Shaky cell-phone videos of the aftermath of the attack. Wrenching images of innocent victims. Condemnation from world leaders. The pattern is grimly familiar. In the days ahead, the background of the Manchester bomber will be probed. Investigators will study how he was trained and financed. Questions will be raised about missed warning signs. The search for co-conspirators will span cities, countries, and perhaps even continents.
The bombing that killed twenty-two people and injured fifty-nine others outside an Ariana Grande concert, in Manchester, England, on Monday night, travelled the same rutted path as others before it. The Islamic State claimed responsibility. Police said that they had identified the bomber but declined to name him. But this time the targets were young, many of them teen-age girls.
With a British parliamentary election two weeks away, the bombing is certain to have political repercussions. The Prime Minister, Theresa May, said that the attack “stands out for its appalling, sickening cowardice, deliberately targeting innocent, defenseless children and young people.” President Trump said that terrorists and extremists “must be driven out of our society forever,” and their “wicked ideology must be obliterated.”
“I will call them from now on losers, because that’s what they are,” Trump said, during a visit to Bethlehem. “They’re losers. And we’ll have more of them. But they’re losers. Just remember that.”
Whoever the attacker, whatever the missed clues, and no matter the promises made by politicians, terror attacks will continue. The Internet makes it too easy for average people to construct bombs. Encryption apps allow extremists to conceal their communications. As the Islamic State loses territory in the Middle East, the group will likely dispatch fighters with European and possibly even American passports back home, and encourage them to carry out attacks. And, as occurred in Orlando, Nice, and other cities, longtime or native-born residents could also be inspired to carry out attacks.
Efforts by law-enforcement and intelligence agencies to thwart such attacks will be redoubled, at least for a while, and political rhetoric will ratchet upward. But a comprehensive response is unlikely to emerge. The questions raised by the deaths in Manchester have been debated for nearly sixteen years, ever since September 11, 2001. Can military force eradicate terrorism? Is the foreign policy put forward by the United States and Britain the cause of terrorism, or the answer to it?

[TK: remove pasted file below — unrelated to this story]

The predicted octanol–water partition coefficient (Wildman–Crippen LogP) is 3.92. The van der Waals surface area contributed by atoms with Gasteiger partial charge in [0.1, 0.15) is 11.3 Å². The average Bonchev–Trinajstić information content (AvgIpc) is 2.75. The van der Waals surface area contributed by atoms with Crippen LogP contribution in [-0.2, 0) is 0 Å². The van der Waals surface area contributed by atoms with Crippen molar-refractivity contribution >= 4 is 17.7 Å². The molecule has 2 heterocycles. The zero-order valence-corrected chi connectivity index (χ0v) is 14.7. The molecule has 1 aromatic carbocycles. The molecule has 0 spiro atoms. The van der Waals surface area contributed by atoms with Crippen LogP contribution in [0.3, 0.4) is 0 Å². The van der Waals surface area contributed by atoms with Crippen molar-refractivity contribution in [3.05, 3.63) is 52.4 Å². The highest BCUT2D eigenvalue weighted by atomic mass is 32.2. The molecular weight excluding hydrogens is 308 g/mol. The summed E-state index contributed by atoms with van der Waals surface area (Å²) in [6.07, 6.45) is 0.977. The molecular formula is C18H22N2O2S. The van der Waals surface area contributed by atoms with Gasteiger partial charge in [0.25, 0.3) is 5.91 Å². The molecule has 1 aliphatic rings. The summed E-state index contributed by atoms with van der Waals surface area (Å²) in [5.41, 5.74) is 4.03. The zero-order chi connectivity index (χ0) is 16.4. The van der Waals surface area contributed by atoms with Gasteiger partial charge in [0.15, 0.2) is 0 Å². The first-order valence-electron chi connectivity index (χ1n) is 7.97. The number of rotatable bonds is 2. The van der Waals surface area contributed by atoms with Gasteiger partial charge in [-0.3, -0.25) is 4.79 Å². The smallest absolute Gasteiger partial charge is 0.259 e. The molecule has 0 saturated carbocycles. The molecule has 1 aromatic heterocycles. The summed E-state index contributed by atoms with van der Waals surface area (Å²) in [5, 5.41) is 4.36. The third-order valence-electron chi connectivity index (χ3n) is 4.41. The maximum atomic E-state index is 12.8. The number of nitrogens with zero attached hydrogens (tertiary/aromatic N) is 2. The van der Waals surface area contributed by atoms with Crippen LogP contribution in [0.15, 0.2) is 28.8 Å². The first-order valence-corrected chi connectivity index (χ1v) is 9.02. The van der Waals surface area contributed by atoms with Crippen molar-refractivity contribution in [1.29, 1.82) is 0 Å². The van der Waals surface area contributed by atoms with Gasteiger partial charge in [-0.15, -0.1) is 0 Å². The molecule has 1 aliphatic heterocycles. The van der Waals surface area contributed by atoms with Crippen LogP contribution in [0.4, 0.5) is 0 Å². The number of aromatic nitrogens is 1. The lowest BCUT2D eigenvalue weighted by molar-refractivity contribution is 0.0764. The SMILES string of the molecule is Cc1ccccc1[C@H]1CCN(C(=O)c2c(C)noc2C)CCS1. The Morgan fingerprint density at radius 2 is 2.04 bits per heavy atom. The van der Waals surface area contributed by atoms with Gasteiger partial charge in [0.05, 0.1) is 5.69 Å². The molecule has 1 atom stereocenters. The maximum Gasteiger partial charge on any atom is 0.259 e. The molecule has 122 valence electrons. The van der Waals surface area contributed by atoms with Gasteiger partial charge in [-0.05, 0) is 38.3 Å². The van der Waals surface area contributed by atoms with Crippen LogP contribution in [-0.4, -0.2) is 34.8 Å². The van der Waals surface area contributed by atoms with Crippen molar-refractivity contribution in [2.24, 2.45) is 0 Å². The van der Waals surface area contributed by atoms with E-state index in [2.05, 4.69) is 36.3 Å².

More than a decade and a half after the 9/11 attacks, the U.S., Britain, and their allies have yet to develop a cohesive strategy for how to effectively counter extremism. Terrorism and its possible solutions have been turned into political talking points. Conservatives argue that more military force is the answer. Liberals say that it is the problem. And the approach of the United States has been inconsistent, and changed from President to President.
George W. Bush invaded countries to prevent terrorism; Barack Obama tried reducing U.S. troop levels in the Middle East, and did his best to separate extremism from the rest of Islam. So far, Donald Trump has tried to ban travellers from six predominantly Muslim countries from entering the United States, announced a record arms deal with Saudi Arabia, and signalled to Middle East autocrats that he will look the other way when it comes to human-rights violations.
None of these approaches has eradicated terrorism, a goal that is arguably illusory. The presence of large numbers of U.S. troops brought limited stability to some cities in Iraq and Afghanistan but failed to stop suicide attacks or create sustainable local security forces. Obama took a more hands-off approach, and local government graft, sectarianism, and post-Arab Spring repression allowed ISIS, the Taliban, and other extremist groups to flourish. Digitally savvy ISIS sympathizers have found it easy to evade U.S. government efforts to counter online radicalization.
The bomb maker who chose to target teen-age concertgoers, of course, must take the blame for the deaths in Manchester. But until governments adopt a consistent policy that shrinks the remote, ungoverned places where terrorist groups operate, including the virtual ones, the attacks will continue. If the past pattern is followed, talk of how best to stop the attacks will fade. The blunt-force tools of fighting terror by F-16 or drone strike will resume.
But, even if ISIS is driven out of major cities in Iraq and Syria, it will not “halt the violent ideology as it metastasises across the world,” Karin von Hippel, the director-general of the Royal United Services Institute, a British-security think tank, wrote in the Financial Times last month. Von Hippel and other terrorism experts are putting their faith in a variety of narrow, long-term approaches. Taking advice from moderate Muslims in the Middle East and the West; continuing to deploy small numbers of American military trainers and strengthening local security forces in the region as they gradually shrink ungoverned spaces; and, in the West, expanding policing, domestic counterterrorism efforts, and dialogue with Muslim communities.
People in Manchester will return to work, and to school, and, eventually, to concert halls, just as they have in Paris, Nice, Orlando, San Bernardino, and New York. They will push out of their heads that idea that they, or their loved ones, might be next. Statistically, the chances of perishing in a terrorist attack in the West remain extraordinarily low. But terrorism is steadily becoming a dangerously potent political issue. ISIS and its other purveyors are gradually succeeding in sowing division, bigotry, and fear. Leaders could display pragmatism, persistence, and patience. Bombast, political caution, and platitudes are more likely.